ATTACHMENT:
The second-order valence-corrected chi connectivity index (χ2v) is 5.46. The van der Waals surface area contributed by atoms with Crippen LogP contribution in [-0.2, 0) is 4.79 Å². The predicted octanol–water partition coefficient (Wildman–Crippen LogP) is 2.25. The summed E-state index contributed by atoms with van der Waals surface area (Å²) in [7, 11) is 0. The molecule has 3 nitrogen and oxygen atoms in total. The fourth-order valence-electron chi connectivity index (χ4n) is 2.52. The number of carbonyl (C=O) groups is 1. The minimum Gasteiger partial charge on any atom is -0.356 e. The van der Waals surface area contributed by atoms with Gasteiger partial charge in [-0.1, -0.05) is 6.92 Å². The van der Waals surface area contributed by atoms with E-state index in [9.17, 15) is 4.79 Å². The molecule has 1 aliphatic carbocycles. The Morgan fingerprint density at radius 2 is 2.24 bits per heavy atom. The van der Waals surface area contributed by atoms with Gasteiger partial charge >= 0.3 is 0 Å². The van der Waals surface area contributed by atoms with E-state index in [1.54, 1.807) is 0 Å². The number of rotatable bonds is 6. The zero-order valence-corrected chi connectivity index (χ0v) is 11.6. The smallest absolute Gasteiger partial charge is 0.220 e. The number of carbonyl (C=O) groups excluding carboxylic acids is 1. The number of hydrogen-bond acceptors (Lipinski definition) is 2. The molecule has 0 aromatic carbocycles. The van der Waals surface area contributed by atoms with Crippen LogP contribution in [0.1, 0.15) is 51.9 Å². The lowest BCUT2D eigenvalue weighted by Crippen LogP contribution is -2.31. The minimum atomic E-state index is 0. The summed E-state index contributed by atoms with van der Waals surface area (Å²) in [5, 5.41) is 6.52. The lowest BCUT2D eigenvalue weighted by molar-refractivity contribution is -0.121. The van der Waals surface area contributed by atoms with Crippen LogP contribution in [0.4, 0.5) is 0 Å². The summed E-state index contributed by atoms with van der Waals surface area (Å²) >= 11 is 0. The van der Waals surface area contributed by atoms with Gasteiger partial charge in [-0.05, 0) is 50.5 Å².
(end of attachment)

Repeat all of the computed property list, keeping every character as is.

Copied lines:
The second-order valence-corrected chi connectivity index (χ2v) is 5.46. The van der Waals surface area contributed by atoms with Crippen LogP contribution in [-0.2, 0) is 4.79 Å². The predicted octanol–water partition coefficient (Wildman–Crippen LogP) is 2.25. The summed E-state index contributed by atoms with van der Waals surface area (Å²) in [7, 11) is 0. The molecule has 3 nitrogen and oxygen atoms in total. The fourth-order valence-electron chi connectivity index (χ4n) is 2.52. The number of carbonyl (C=O) groups is 1. The minimum Gasteiger partial charge on any atom is -0.356 e. The van der Waals surface area contributed by atoms with Gasteiger partial charge in [-0.1, -0.05) is 6.92 Å². The van der Waals surface area contributed by atoms with E-state index in [9.17, 15) is 4.79 Å². The molecule has 1 aliphatic carbocycles. The Morgan fingerprint density at radius 2 is 2.24 bits per heavy atom. The van der Waals surface area contributed by atoms with Gasteiger partial charge >= 0.3 is 0 Å². The van der Waals surface area contributed by atoms with E-state index in [1.54, 1.807) is 0 Å². The number of rotatable bonds is 6. The zero-order valence-corrected chi connectivity index (χ0v) is 11.6. The smallest absolute Gasteiger partial charge is 0.220 e. The number of carbonyl (C=O) groups excluding carboxylic acids is 1. The number of hydrogen-bond acceptors (Lipinski definition) is 2. The molecule has 0 aromatic carbocycles. The van der Waals surface area contributed by atoms with Crippen LogP contribution in [0.1, 0.15) is 51.9 Å². The lowest BCUT2D eigenvalue weighted by Crippen LogP contribution is -2.31. The minimum atomic E-state index is 0. The summed E-state index contributed by atoms with van der Waals surface area (Å²) in [5, 5.41) is 6.52. The lowest BCUT2D eigenvalue weighted by molar-refractivity contribution is -0.121. The van der Waals surface area contributed by atoms with Crippen LogP contribution in [0.4, 0.5) is 0 Å². The summed E-state index contributed by atoms with van der Waals surface area (Å²) >= 11 is 0. The van der Waals surface area contributed by atoms with Gasteiger partial charge in [-0.05, 0) is 50.5 Å².